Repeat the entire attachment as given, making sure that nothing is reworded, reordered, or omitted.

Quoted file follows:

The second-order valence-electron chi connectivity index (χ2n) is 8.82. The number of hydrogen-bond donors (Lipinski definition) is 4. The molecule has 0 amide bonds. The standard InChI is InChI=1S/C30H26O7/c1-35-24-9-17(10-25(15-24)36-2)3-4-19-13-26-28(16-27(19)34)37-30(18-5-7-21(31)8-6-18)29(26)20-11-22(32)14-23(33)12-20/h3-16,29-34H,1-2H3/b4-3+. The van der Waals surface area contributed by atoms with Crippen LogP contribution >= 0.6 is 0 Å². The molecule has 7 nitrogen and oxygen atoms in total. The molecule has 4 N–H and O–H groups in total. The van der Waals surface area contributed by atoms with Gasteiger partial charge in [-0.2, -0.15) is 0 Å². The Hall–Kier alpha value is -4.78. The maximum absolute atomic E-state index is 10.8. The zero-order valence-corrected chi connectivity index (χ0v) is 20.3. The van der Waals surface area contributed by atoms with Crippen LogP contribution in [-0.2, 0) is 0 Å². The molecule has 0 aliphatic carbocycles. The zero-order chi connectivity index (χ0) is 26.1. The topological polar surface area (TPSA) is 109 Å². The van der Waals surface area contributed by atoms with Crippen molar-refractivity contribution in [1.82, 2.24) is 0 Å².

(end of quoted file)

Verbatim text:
The second-order valence-electron chi connectivity index (χ2n) is 8.82. The number of hydrogen-bond donors (Lipinski definition) is 4. The molecule has 0 amide bonds. The standard InChI is InChI=1S/C30H26O7/c1-35-24-9-17(10-25(15-24)36-2)3-4-19-13-26-28(16-27(19)34)37-30(18-5-7-21(31)8-6-18)29(26)20-11-22(32)14-23(33)12-20/h3-16,29-34H,1-2H3/b4-3+. The van der Waals surface area contributed by atoms with Crippen LogP contribution >= 0.6 is 0 Å². The molecule has 7 nitrogen and oxygen atoms in total. The molecule has 4 N–H and O–H groups in total. The van der Waals surface area contributed by atoms with Gasteiger partial charge in [-0.2, -0.15) is 0 Å². The Hall–Kier alpha value is -4.78. The maximum absolute atomic E-state index is 10.8. The zero-order valence-corrected chi connectivity index (χ0v) is 20.3. The van der Waals surface area contributed by atoms with Crippen LogP contribution in [-0.2, 0) is 0 Å². The molecule has 0 aliphatic carbocycles. The zero-order chi connectivity index (χ0) is 26.1. The topological polar surface area (TPSA) is 109 Å². The van der Waals surface area contributed by atoms with Crippen molar-refractivity contribution in [1.82, 2.24) is 0 Å².